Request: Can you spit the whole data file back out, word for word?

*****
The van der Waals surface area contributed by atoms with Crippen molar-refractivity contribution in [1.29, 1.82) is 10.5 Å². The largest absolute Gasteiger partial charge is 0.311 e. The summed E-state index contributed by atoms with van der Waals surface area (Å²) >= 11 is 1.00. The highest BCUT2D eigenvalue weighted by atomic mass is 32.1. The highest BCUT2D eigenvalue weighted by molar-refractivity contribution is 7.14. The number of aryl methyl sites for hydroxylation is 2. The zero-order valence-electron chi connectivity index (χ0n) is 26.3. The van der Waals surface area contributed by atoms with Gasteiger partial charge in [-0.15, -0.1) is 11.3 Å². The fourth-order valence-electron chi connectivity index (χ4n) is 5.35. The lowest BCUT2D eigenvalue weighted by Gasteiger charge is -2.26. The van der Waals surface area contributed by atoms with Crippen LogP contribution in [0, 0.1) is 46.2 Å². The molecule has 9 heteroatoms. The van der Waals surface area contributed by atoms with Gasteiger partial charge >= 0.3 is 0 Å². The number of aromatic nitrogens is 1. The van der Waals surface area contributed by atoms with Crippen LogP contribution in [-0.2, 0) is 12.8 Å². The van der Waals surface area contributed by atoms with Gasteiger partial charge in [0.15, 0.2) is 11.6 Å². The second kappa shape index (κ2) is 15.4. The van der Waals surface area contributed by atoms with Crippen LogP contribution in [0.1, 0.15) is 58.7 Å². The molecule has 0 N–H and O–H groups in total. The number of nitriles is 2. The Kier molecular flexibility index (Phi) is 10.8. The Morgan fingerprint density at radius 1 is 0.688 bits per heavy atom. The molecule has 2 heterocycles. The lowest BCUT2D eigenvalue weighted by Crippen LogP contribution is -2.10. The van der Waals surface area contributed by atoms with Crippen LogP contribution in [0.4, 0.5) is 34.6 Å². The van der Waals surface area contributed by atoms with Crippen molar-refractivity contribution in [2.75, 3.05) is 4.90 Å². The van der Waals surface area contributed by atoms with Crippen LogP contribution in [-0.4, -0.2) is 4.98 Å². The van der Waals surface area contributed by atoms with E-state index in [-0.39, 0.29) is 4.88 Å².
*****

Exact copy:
The van der Waals surface area contributed by atoms with Crippen molar-refractivity contribution in [1.29, 1.82) is 10.5 Å². The largest absolute Gasteiger partial charge is 0.311 e. The summed E-state index contributed by atoms with van der Waals surface area (Å²) >= 11 is 1.00. The highest BCUT2D eigenvalue weighted by atomic mass is 32.1. The highest BCUT2D eigenvalue weighted by molar-refractivity contribution is 7.14. The number of aryl methyl sites for hydroxylation is 2. The zero-order valence-electron chi connectivity index (χ0n) is 26.3. The van der Waals surface area contributed by atoms with Gasteiger partial charge in [-0.15, -0.1) is 11.3 Å². The fourth-order valence-electron chi connectivity index (χ4n) is 5.35. The lowest BCUT2D eigenvalue weighted by Gasteiger charge is -2.26. The van der Waals surface area contributed by atoms with Crippen LogP contribution in [0, 0.1) is 46.2 Å². The molecule has 9 heteroatoms. The van der Waals surface area contributed by atoms with Gasteiger partial charge >= 0.3 is 0 Å². The number of aromatic nitrogens is 1. The van der Waals surface area contributed by atoms with Crippen LogP contribution in [-0.2, 0) is 12.8 Å². The van der Waals surface area contributed by atoms with Gasteiger partial charge in [0.15, 0.2) is 11.6 Å². The second kappa shape index (κ2) is 15.4. The van der Waals surface area contributed by atoms with Crippen LogP contribution in [0.1, 0.15) is 58.7 Å². The molecule has 0 N–H and O–H groups in total. The number of nitriles is 2. The Kier molecular flexibility index (Phi) is 10.8. The Morgan fingerprint density at radius 1 is 0.688 bits per heavy atom. The molecule has 2 heterocycles. The lowest BCUT2D eigenvalue weighted by Crippen LogP contribution is -2.10. The van der Waals surface area contributed by atoms with Crippen LogP contribution in [0.4, 0.5) is 34.6 Å². The van der Waals surface area contributed by atoms with Crippen molar-refractivity contribution in [2.75, 3.05) is 4.90 Å². The van der Waals surface area contributed by atoms with Crippen LogP contribution in [-0.4, -0.2) is 4.98 Å². The van der Waals surface area contributed by atoms with E-state index in [-0.39, 0.29) is 4.88 Å².